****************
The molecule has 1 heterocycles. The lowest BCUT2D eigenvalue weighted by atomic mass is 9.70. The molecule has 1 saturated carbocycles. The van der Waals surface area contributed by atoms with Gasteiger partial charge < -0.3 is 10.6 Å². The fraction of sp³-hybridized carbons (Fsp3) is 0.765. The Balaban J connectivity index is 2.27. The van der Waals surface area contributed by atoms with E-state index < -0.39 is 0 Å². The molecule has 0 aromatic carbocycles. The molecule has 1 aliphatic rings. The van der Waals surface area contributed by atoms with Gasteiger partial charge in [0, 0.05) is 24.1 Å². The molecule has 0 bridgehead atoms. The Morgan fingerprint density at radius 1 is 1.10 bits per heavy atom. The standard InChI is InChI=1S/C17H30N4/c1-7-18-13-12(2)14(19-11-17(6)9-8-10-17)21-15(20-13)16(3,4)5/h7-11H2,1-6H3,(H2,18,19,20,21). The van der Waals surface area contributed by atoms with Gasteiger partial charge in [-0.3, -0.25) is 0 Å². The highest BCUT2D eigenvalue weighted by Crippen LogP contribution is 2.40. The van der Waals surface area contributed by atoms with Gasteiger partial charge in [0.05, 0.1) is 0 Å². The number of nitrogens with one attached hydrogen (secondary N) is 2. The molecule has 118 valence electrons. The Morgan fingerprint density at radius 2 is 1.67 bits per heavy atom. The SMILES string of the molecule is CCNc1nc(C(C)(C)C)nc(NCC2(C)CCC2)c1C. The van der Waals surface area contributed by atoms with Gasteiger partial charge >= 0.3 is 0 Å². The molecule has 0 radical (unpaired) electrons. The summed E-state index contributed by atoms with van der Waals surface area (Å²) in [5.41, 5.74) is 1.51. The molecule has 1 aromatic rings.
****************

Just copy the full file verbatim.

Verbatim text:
The molecule has 1 heterocycles. The lowest BCUT2D eigenvalue weighted by atomic mass is 9.70. The molecule has 1 saturated carbocycles. The van der Waals surface area contributed by atoms with Gasteiger partial charge < -0.3 is 10.6 Å². The fraction of sp³-hybridized carbons (Fsp3) is 0.765. The Balaban J connectivity index is 2.27. The van der Waals surface area contributed by atoms with E-state index < -0.39 is 0 Å². The molecule has 0 aromatic carbocycles. The molecule has 1 aliphatic rings. The van der Waals surface area contributed by atoms with Gasteiger partial charge in [0, 0.05) is 24.1 Å². The molecule has 0 bridgehead atoms. The Morgan fingerprint density at radius 1 is 1.10 bits per heavy atom. The standard InChI is InChI=1S/C17H30N4/c1-7-18-13-12(2)14(19-11-17(6)9-8-10-17)21-15(20-13)16(3,4)5/h7-11H2,1-6H3,(H2,18,19,20,21). The van der Waals surface area contributed by atoms with Gasteiger partial charge in [-0.3, -0.25) is 0 Å². The highest BCUT2D eigenvalue weighted by Crippen LogP contribution is 2.40. The van der Waals surface area contributed by atoms with Gasteiger partial charge in [0.05, 0.1) is 0 Å². The number of nitrogens with one attached hydrogen (secondary N) is 2. The molecule has 118 valence electrons. The Morgan fingerprint density at radius 2 is 1.67 bits per heavy atom. The SMILES string of the molecule is CCNc1nc(C(C)(C)C)nc(NCC2(C)CCC2)c1C. The van der Waals surface area contributed by atoms with Gasteiger partial charge >= 0.3 is 0 Å². The molecule has 0 radical (unpaired) electrons. The summed E-state index contributed by atoms with van der Waals surface area (Å²) in [5.41, 5.74) is 1.51. The molecule has 1 aromatic rings.